The configration file follows .ini format, which means you have "sections" in square brackets followed by lines that set values for various names within the section. PEAK doesn't place many restrictions on what sections or property names can appear in an .ini file, so we can pretty much choose whatever section name and property names we want, as long as they're valid Python identifiers.

We'll be very unoriginal and call our configuration section helloworld. (It's generally a good idea to have an application's properties grouped under names that begin with the application name, so they won't conflict with those of other applications.) The text of our message will be placed in the message configuration property:

#!/usr/bin/env peak runIni 
app = importString('helloworld:HelloWorld') 
message = "Hello, world!" 
At this point, you can run helloworld again, and nothing will have changed. PEAK will have loaded the new configuration information we provided, but our program doesn't yet actually use that information.

To use the configuration information we need to obtain it via the PEAK configuration framework. At this point we are actually starting to use PEAK facilities directly in our Python code, so we'll need to import them from the PEAK package. PEAK provides a simple way to access the vast majority of the PEAK facilities through its api module:

from peak.api import * 
This will load into the local namespace a minimal set of names through which all of the PEAK frameworks can be accessed. It uses a lazy import mechanism, so ultimately your program will only end up loading into memory those PEAK facilities it actually uses. (As you might be noticing, "lazy loading" and "lazy evaluation" are recurring themes in PEAK. We'll be running into them over and over again, in this and subsequent chapters.)

In addition, we can no longer use a simple, dumb function object as our application. In order to access the configuration information, the application object must participate in the appropriate PEAK frameworks.

In this case, the framework for a simple command line command such as our helloworld is provided by the AbstractCommand class of the peak.running.commands module (lazily imported for us by peak.api):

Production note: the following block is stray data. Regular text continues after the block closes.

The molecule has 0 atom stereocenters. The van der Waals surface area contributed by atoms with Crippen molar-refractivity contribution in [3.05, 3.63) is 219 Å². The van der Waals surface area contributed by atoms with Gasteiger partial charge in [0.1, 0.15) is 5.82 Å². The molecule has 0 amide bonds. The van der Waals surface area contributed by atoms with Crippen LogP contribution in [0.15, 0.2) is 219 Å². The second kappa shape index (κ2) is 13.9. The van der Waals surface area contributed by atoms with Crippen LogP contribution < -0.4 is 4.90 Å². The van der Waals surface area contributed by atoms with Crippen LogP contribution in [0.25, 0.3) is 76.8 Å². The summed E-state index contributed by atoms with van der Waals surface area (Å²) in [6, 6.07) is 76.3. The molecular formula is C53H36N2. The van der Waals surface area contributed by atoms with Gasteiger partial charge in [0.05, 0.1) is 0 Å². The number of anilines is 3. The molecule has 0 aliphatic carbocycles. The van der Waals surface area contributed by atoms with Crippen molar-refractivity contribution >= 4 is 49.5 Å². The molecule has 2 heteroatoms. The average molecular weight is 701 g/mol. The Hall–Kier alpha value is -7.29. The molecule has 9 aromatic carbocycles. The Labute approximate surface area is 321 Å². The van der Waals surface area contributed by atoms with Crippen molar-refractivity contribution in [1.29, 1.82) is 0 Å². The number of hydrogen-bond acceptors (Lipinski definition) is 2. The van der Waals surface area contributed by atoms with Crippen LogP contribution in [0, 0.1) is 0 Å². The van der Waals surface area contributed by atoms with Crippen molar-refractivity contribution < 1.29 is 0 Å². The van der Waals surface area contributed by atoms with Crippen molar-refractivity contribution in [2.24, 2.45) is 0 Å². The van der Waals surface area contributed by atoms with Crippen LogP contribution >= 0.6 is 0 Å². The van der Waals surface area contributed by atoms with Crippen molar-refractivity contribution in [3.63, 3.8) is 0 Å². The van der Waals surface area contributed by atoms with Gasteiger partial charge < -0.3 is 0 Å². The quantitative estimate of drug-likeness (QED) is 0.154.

class HelloWorld(commands.AbstractCommand): 
An "abstract" class is a base class that cannot be used by itself. To be used, it must be subclassed and certain abstract methods overridden with "real" code in the concrete subclass.

In the case of AbstractCommand, there is only one method we need to override: the _run method, which will do the actual work of our application (and optionally return an exit code, just like our function could). So, without getting into the configurability yet, our complete file would now look like this:

    1 from peak.api import *
    3 class HelloWorld(commands.AbstractCommand):
    5     def _run(self):
    6         print >>self.stdout, "Hello, world!"
Hmm, what's that output redirection? Doesn't print normally write to stdout?

Indeed, it does. And self.stdout for an AbstractCommand is normally the same as Python's sys.stdout; certainly this is so for our application here. But an AbstractCommand can be run in many environments, not just from a shell script. For example, in a later lesson we'll run this very same HelloWorld application as a service over a TCP/IP socket. If we wrote a simple print statement, it would be harder to reuse our command object.

So, when writing a command object, we use self.stdin, self.stdout, self.stderr, self.environ, and self.argv to obtain the files and values that a standalone program would obtain via the sys and os modules. This allows our command objects to be composed into larger commands within a Python program, almost as though we were building Unix pipelines within a single process.